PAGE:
If you live in Florida, it’s important to understand what’s been happening with property insurance here. As of January 1, 2023 several big changes went into effect following special legislative sessions. These sessions were called to address the property insurance premiums rising across Florida.
First, let’s talk about some of the things that make Florida a unique market for property insurance. Our geography sets us apart from the rest of the continental U.S. No other place is as likely to receive significant damage from hurricanes and tropical storms. Since 2017, the frequency of heavily damaging storms has increased statewide (even if we’ve been relatively protected here in Miami). As a result, insurance companies have paid out significantly more claims in both quantity and total cost.
As insurance companies start losing money, they start raising rates. When that wasn’t enough to stem the flow of their losses, some began leaving the state entirely. More and more property owners were having difficulty finding any insurer to cover their homes and Citizens – the state-run insurance carrier for Florida residents – had a surge in insured properties.
The beginning of this year saw some big changes. First, the creation of the Florida Optional Reinsurance Assistance Program, or FORA. This billion-dollar fund is designed to be a financial safety net for insurance companies. This protection creates some built-in stability even if they have to pay out a large number of high cost claims due to a hurricane or other costly storms.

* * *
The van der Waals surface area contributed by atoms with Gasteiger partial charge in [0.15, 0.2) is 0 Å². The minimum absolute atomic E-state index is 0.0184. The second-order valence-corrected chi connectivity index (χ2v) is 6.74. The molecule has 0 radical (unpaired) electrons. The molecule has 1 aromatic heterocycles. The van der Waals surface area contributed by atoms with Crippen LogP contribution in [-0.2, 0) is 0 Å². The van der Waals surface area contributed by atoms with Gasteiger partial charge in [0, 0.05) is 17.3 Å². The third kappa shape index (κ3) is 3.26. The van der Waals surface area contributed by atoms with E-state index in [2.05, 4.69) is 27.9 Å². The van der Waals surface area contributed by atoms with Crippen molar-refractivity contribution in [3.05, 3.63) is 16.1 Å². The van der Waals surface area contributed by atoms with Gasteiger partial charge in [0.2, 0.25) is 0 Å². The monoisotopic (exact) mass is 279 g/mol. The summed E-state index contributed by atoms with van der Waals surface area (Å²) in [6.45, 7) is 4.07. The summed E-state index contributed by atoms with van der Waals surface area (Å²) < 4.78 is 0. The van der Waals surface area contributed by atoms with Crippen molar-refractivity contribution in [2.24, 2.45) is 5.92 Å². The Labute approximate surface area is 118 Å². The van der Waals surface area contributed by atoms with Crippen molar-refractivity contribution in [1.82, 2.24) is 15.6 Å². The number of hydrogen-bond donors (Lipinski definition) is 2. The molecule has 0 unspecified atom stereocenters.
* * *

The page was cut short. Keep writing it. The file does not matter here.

New laws have put claims on a faster track. You now have less time to file a claim – one year rather than two. Insurance companies will have less time to process claims and must make their decisions in 60 days rather than 90 days. Insurers also have to complete any on-site inspections within 30 days, whereas they had 45 days in the past.
Property owners who are currently insured by Citizen’s Property insurance will be required to buy flood insurance, even if your home is not in a FEMA flood zone. Additionally, they will have to accept a private policy as long as it is not more than 20% higher than their Citizen’s policy. This is an effort to shift Citizen’s back to its intended role as a last resort insurer, rather than the first choice for many property owners.
You can expect rates to go up. The goal of these changes isn’t to cost you more, but to incentivize property insurance companies to return to the Florida market. We are hopeful that by the end of 2023 we will start to see more competitive pricing, and that that trend will continue into 2024. We’re happy to help you navigate these changes as they relate to buying or selling property. The Kern Team has a healthy network of professionals and can offer you recommendations for insurance experts should you need one. Reach out to us today.